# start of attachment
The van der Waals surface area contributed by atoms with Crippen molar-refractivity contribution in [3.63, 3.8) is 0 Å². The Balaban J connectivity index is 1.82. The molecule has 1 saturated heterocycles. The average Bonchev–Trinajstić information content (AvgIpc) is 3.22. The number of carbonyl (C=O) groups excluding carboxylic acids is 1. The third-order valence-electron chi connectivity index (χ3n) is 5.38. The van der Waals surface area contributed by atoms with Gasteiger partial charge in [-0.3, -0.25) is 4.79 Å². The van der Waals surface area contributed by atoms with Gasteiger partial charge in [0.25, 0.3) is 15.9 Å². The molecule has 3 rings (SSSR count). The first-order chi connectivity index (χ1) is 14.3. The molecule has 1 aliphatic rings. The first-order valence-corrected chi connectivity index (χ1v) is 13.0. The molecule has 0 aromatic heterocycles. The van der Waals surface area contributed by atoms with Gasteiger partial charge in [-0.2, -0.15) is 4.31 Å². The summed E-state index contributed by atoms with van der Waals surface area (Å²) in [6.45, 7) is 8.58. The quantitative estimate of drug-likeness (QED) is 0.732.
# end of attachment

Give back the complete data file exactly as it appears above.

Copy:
The van der Waals surface area contributed by atoms with Crippen molar-refractivity contribution in [3.63, 3.8) is 0 Å². The Balaban J connectivity index is 1.82. The molecule has 1 saturated heterocycles. The average Bonchev–Trinajstić information content (AvgIpc) is 3.22. The number of carbonyl (C=O) groups excluding carboxylic acids is 1. The third-order valence-electron chi connectivity index (χ3n) is 5.38. The van der Waals surface area contributed by atoms with Gasteiger partial charge in [-0.3, -0.25) is 4.79 Å². The van der Waals surface area contributed by atoms with Gasteiger partial charge in [0.25, 0.3) is 15.9 Å². The molecule has 3 rings (SSSR count). The first-order chi connectivity index (χ1) is 14.3. The molecule has 1 aliphatic rings. The first-order valence-corrected chi connectivity index (χ1v) is 13.0. The molecule has 0 aromatic heterocycles. The van der Waals surface area contributed by atoms with Gasteiger partial charge in [-0.2, -0.15) is 4.31 Å². The summed E-state index contributed by atoms with van der Waals surface area (Å²) in [6.45, 7) is 8.58. The quantitative estimate of drug-likeness (QED) is 0.732.